Sen. Franken pleased FDA is working to address infant drug shortage

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NEWS RELEASE — Washington, D.C. —  U.S. Sen. Al Franken (D-Minn.) today (Wednesday, May 29) announced that the Food and Drug Administration (FDA) has taken an important first step to address a shortage of injectable drugs used primarily to treat critically ill infants.

Sen. Franken said that the FDA’s decision to allow drugs from an international manufacturer to help alleviate the shortage is important to protect infants in immediate need, but he hopes that American manufacturers will get back online as soon as possible.

“Recently, I urged the FDA to do everything in its power to end the severe shortage of products used primarily to treat critically ill infants,” said Sen. Franken. “And I’m happy to say that the critical drugs many infants need will become available in the very near future. I will continue monitoring this situation to make sure that children do not suffer because we can’t get them the medicine they need.”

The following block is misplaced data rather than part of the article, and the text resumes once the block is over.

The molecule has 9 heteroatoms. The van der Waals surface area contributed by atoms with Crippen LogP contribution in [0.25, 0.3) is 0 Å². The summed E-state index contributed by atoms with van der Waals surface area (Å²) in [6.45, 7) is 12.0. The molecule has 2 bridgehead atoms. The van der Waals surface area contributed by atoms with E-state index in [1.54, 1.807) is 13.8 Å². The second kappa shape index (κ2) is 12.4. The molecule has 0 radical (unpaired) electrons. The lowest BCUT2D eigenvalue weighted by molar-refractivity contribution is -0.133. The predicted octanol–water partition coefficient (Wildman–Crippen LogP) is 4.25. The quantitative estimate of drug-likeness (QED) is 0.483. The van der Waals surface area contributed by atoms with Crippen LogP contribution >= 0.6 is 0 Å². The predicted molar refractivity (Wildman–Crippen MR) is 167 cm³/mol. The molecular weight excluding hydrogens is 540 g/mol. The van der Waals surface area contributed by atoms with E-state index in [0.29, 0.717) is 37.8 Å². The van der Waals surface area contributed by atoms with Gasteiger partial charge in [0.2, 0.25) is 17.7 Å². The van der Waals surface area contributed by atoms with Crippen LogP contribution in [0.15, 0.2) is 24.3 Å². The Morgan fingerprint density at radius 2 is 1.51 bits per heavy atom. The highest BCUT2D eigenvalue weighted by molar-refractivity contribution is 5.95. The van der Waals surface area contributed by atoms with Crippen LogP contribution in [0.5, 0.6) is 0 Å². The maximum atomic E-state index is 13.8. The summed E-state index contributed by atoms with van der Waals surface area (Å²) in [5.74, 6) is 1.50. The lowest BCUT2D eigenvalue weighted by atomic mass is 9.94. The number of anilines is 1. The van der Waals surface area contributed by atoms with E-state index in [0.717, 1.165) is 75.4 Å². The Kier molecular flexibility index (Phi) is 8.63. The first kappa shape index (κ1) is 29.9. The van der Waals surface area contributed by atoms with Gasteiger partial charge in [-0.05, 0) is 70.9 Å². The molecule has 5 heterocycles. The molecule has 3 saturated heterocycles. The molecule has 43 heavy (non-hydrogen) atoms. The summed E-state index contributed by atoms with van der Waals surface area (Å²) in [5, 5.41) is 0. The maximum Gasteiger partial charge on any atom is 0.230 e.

The shortage was brought to Sen. Franken’s attention by heath care providers in Minnesota. On May 6, Sen. Franken sent a bipartisan letter signed by 13 of his Senate colleagues—including Sen. Amy Klobuchar (D-Minn.)—to FDA Commissioner Margaret Hamburg warning that the shortage is putting critically ill infants at risk of serious negative health outcomes.

You can read more information, including Sen. Franken’s full letter to Commissioner Hamburg, here.


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